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Thoughts on Story Structure

September 4, 2015

E.T. Under the Stars

No better way to end the summer than spending the night with John Williams under the stars. Doesn't hurt to have a great story along for the ride.

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September 3, 2015

Signposts and Journeys

For anyone confused between whether to use Signposts or Journeys or both when it comes to structuring their story with Dramatica, consider the above. Signposts on the left, Journeys on the right. Two different ways of looking at the same thing.

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September 3, 2015

To train Scheherazade, the researchers had the bot read hundreds of human-authored stories on two popular subjects: bank robberies and date nights at the movies. The program doesn’t understand the stories per se, but it can recognize important events and learn their sequence. For instance, when it reads a bunch of stories referencing movie popcorn, it learns that popcorn is something people like to buy at the movies, and that they do so before the movie starts.

Imagine what might happen if they incorporated a complex schematic of thematic story elements to hold all that important popcorn buying together? They might find they have something more meaningful than cause and effect.

At the moment, the researchers are paying people to write the stories Scheherazade is learning from using simple sentence structures. But eventually, the bot might develop to the point where it can read complex human novels, and remix them into interactive stories.

This is inevitable. Hopefully their brightest will discover Dramatica. Otherwise we might be facing a lot of pointless stories in our future.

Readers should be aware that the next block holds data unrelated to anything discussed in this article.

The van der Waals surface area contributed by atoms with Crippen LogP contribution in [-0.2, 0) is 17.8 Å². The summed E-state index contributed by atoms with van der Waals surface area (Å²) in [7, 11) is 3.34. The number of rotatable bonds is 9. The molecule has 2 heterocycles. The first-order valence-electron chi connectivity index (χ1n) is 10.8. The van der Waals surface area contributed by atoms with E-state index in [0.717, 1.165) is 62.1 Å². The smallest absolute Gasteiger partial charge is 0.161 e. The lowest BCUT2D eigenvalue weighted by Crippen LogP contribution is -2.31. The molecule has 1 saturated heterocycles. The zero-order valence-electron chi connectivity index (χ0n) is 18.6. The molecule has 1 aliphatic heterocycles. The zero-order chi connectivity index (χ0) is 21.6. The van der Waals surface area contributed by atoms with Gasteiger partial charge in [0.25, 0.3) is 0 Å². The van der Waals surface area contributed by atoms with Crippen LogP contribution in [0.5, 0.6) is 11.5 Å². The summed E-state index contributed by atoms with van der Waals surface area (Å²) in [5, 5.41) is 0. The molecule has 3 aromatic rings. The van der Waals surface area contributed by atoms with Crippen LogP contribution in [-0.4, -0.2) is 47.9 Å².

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September 2, 2015

From guru Lindsay Doran, a reminder to make sure your Relationship Story Throughline is strong and clear:

“What shocked us,” said Dan Lin, a producer of the Sherlock Holmes films whose team recently watched a Doran presentation, “were Lindsay’s points about what audiences care about most — relationships and the positive resolution of those relationships. We had previously thought what was most important was the lead character winning at the end of the movie.”

The Dramatica theory of story doesn't consider a narrative complete or functional unless it has this subjective Relationship Throughline to act as a counter-balance to the Overall Story Throughline. Although you wouldn't know it to look at it, the theory does cover the Relationship Throughline quite extensively. As Dramatica Story Expert Mark Haslett explains in an ancient AOL chat class:

There can be success in the Subjective Story as there is in the Obj. Story. People just don’t think in those terms often ... There are actually appreciations in the software which we offer to describe the dynamics of the Objective Story which also exist for the subjective story, yet are not available to choose from. This is really due to our developing understanding of the theory and in the future they will be available also ... If the relationship between the Main and Obstacle character turns out “positively” or in a way they would agree was successful that would be something like the SS appreciation for Outcome.1

Hopefully someday we will get some controls to dial in the Relationship Throughline dynamics. It's only been 18 years since Mark wrote that, so I'm sure it won't be that much longer now.